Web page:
03-05 March 2020 / ExCeL, London
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‘The Circular Economy of Life… Exploring the attitudes to the use of recovered cellulose in the construction industry’

31 Aug 2019

‘The Circular Economy of Life… Exploring the attitudes to the use of recovered cellulose in the construction industry’

The impending global threat of climate change has seen a surge in attempts to adopt sustainable practices across a multitude of industries and sectors. The UK construction industry faces the challenge of expanding production whilst making ambitious greenhouse gas emission reductions. Much of the embodied carbon associated with construction is linked with the materials used and how they are sourced, highlighting a potential area for improvement through more sustainably sourced and produced materials. In particular, there is a growing focus on the circular economy, which encourages optimum utilisation of resources, as well as the recovery and regeneration of materials from traditional waste components. Using recovered materials has numerous benefits, and is in line with Green Building standards and certification systems.

SMART-Plant is a research project, funded by the European Commission, that is examining the use of low-carbon techniques to recover materials from wastewater (sewage) that are otherwise lost. The aim of SMART-Plant is to optimise wastewater treatment processes, resource recovery, energy efficiency and the reduction of greenhouse emissions. SMART-Plant aims to recover a number of materials from wastewater, such as biopolymers, cellulose, fertilisers and intermediates. While this is promising in terms of progressing towards more sustainable use and supply of materials, the issue of adoption and uptake is a challenging one, and must be carefully addressed.

In order to ensure long-term adoption of such circular economy solutions, it is important to understand the drivers of, and potential barriers to, the use of recovered materials within industry. It is also important to try to understand wider issues around public acceptance of the use of such materials in the built environment.

Through our online survey, we are looking at the particular challenges and opportunities associated with recovering building materials and other resources from wastewater. We are interested in finding out if the use of recovered cellulose products is an attractive option in the development and construction sector. Recovered cellulose is a material that is recovered from toilet paper in wastewater and it can be made into a high quality fibre, which can be incorporated into a wide range of products and is suitable for various industries. For the construction industry, recovered cellulose can be used for applications such as insulation, decking (as a component of bio-composites), and road surfacing (as an ingredient in asphalt). This can help lower carbon footprints – one ton of recovered cellulose used in construction materials can potentially save about 2 tonnes of CO2 emissions (compared to standard materials).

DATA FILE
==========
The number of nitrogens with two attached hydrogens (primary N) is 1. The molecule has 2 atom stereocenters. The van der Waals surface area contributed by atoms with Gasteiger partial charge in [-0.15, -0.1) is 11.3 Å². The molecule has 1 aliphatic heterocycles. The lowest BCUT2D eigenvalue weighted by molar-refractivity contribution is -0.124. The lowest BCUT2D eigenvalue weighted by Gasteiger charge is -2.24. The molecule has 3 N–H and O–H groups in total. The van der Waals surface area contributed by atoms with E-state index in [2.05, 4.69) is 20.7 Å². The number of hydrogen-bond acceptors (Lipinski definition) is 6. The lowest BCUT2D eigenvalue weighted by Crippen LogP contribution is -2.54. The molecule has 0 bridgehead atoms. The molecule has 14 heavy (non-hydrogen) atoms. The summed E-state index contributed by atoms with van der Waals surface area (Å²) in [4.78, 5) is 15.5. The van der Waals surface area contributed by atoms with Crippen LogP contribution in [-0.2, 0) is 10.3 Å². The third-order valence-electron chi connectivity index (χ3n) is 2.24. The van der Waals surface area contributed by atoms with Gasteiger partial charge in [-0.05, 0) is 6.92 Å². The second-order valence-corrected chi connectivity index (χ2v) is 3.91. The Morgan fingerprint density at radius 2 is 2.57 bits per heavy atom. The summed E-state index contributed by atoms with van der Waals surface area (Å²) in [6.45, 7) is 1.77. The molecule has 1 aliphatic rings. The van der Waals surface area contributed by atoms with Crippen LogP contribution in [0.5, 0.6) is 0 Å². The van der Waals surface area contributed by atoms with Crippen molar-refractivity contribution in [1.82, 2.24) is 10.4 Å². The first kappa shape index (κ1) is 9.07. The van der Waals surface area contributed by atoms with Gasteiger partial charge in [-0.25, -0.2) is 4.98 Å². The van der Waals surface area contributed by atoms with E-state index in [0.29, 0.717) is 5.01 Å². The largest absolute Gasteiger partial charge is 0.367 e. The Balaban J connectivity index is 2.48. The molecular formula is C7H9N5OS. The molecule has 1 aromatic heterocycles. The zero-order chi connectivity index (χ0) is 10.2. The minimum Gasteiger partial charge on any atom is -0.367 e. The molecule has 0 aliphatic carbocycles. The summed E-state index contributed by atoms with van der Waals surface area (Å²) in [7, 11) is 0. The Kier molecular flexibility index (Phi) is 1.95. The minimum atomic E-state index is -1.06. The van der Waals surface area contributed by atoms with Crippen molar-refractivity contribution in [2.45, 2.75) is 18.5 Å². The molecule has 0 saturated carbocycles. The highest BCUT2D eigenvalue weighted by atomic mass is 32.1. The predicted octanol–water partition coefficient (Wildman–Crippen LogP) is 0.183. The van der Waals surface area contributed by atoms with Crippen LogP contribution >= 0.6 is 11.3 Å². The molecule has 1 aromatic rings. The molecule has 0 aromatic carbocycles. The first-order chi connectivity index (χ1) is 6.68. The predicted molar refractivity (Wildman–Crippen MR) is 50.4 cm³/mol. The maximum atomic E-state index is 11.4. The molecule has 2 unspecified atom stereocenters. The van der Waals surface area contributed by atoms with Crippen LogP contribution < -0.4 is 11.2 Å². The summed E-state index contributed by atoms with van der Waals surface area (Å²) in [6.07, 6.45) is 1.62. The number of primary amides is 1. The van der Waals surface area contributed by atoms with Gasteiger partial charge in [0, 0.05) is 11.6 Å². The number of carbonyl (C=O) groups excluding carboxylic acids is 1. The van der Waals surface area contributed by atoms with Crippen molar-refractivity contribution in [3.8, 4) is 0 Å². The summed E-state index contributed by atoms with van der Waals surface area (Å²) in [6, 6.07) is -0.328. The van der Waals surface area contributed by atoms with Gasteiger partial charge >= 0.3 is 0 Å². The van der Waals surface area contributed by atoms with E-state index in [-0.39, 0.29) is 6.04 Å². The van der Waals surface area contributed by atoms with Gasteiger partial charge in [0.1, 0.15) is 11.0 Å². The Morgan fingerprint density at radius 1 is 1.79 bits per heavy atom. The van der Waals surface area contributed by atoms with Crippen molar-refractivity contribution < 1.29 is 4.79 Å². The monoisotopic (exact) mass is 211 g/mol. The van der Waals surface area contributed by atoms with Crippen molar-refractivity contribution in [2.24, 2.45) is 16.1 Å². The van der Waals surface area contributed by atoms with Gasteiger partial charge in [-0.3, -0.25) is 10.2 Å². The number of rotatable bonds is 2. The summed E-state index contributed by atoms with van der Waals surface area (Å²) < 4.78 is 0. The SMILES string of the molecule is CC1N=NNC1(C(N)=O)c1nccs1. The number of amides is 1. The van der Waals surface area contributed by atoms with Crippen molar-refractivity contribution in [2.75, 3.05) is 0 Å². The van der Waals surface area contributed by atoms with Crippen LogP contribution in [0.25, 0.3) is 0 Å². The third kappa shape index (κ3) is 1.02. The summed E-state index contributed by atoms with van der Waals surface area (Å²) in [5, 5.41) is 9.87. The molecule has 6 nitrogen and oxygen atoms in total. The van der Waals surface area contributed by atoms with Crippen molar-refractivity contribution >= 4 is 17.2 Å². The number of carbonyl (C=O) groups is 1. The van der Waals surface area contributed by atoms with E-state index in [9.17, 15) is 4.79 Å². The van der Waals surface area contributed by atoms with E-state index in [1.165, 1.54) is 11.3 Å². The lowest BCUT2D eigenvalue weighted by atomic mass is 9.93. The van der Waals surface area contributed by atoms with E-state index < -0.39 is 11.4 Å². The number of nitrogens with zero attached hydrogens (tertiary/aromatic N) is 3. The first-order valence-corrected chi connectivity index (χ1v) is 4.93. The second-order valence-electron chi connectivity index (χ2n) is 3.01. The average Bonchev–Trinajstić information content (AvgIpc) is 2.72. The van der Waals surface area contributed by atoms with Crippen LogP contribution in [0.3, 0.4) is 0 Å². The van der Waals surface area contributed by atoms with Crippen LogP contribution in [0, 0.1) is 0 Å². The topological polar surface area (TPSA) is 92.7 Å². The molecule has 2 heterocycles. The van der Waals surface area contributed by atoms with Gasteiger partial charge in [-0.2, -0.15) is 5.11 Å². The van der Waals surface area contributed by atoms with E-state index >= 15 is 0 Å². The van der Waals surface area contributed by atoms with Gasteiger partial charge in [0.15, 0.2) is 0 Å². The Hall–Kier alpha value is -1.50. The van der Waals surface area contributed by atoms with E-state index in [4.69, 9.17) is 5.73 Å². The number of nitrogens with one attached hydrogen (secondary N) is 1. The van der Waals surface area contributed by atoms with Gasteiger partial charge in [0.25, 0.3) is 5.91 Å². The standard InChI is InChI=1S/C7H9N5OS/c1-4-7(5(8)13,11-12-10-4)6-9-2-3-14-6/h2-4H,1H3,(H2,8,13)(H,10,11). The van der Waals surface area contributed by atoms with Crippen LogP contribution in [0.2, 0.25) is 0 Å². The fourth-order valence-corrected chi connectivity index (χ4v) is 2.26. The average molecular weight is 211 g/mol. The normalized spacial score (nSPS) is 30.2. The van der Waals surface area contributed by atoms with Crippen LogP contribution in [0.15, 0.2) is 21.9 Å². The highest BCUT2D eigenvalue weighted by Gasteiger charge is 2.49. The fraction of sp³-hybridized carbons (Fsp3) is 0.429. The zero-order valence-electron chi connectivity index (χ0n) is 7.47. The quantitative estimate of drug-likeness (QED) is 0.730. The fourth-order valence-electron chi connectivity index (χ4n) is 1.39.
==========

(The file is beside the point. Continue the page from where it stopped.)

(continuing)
There may be obstacles preventing the introduction of new materials, such as rotation of stakeholders within the industry and the necessity for other companies to be early innovators. It is unclear how well this innovative material might be accepted and what kinds of concerns those within the construction industry might have about its use. Through our work with stakeholders in the urban development and construction sector, as well as the water and wastewater sector, we are examining how these emerging products may be challenging entrenched assumptions about municipal wastewater as a ‘nuisance’ to be disposed of. We therefore wish to explore the views and attitudes of construction and development professionals towards the use of such products recovered from wastewater, because their views could be an important determinant of the wider acceptance of circular solutions. Findings can also help producers of recovered cellulose to navigate the pathway ‘from concept to standard practice’ by signposting potential mechanisms to help encourage the wider adoption of this material within the construction sector, and to meet the demand and interest for more sustainable materials and support for circular economy initiatives.

If you can spare 6 minutes to support our research, please complete the online survey and share! You can find the survey link here.

If you have any questions at any time about the study, please contact Cat Shannon at Cranfield University. Email: Caitriona.F.Shannon@cranfield.ac.uk

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